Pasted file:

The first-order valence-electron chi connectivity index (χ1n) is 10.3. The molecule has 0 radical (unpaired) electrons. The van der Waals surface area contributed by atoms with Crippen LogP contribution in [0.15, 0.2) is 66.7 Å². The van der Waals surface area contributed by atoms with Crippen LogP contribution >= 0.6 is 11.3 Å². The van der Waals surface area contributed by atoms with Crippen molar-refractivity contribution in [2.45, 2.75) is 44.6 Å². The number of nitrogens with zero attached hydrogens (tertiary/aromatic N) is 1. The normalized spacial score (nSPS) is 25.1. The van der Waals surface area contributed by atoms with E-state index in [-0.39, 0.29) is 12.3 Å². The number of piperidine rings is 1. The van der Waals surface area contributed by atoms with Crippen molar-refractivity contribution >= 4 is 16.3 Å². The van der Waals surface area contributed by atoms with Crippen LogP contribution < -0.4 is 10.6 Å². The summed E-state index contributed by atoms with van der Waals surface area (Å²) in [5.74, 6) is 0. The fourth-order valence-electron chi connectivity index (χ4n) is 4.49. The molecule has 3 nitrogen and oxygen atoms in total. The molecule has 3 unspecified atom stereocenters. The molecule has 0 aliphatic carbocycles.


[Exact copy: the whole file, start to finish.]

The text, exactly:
The first-order valence-electron chi connectivity index (χ1n) is 10.3. The molecule has 0 radical (unpaired) electrons. The van der Waals surface area contributed by atoms with Crippen LogP contribution in [0.15, 0.2) is 66.7 Å². The van der Waals surface area contributed by atoms with Crippen LogP contribution >= 0.6 is 11.3 Å². The van der Waals surface area contributed by atoms with Crippen molar-refractivity contribution in [2.45, 2.75) is 44.6 Å². The number of nitrogens with zero attached hydrogens (tertiary/aromatic N) is 1. The normalized spacial score (nSPS) is 25.1. The van der Waals surface area contributed by atoms with E-state index in [-0.39, 0.29) is 12.3 Å². The number of piperidine rings is 1. The van der Waals surface area contributed by atoms with Crippen molar-refractivity contribution >= 4 is 16.3 Å². The van der Waals surface area contributed by atoms with Crippen LogP contribution < -0.4 is 10.6 Å². The summed E-state index contributed by atoms with van der Waals surface area (Å²) in [5.74, 6) is 0. The fourth-order valence-electron chi connectivity index (χ4n) is 4.49. The molecule has 3 nitrogen and oxygen atoms in total. The molecule has 3 unspecified atom stereocenters. The molecule has 0 aliphatic carbocycles.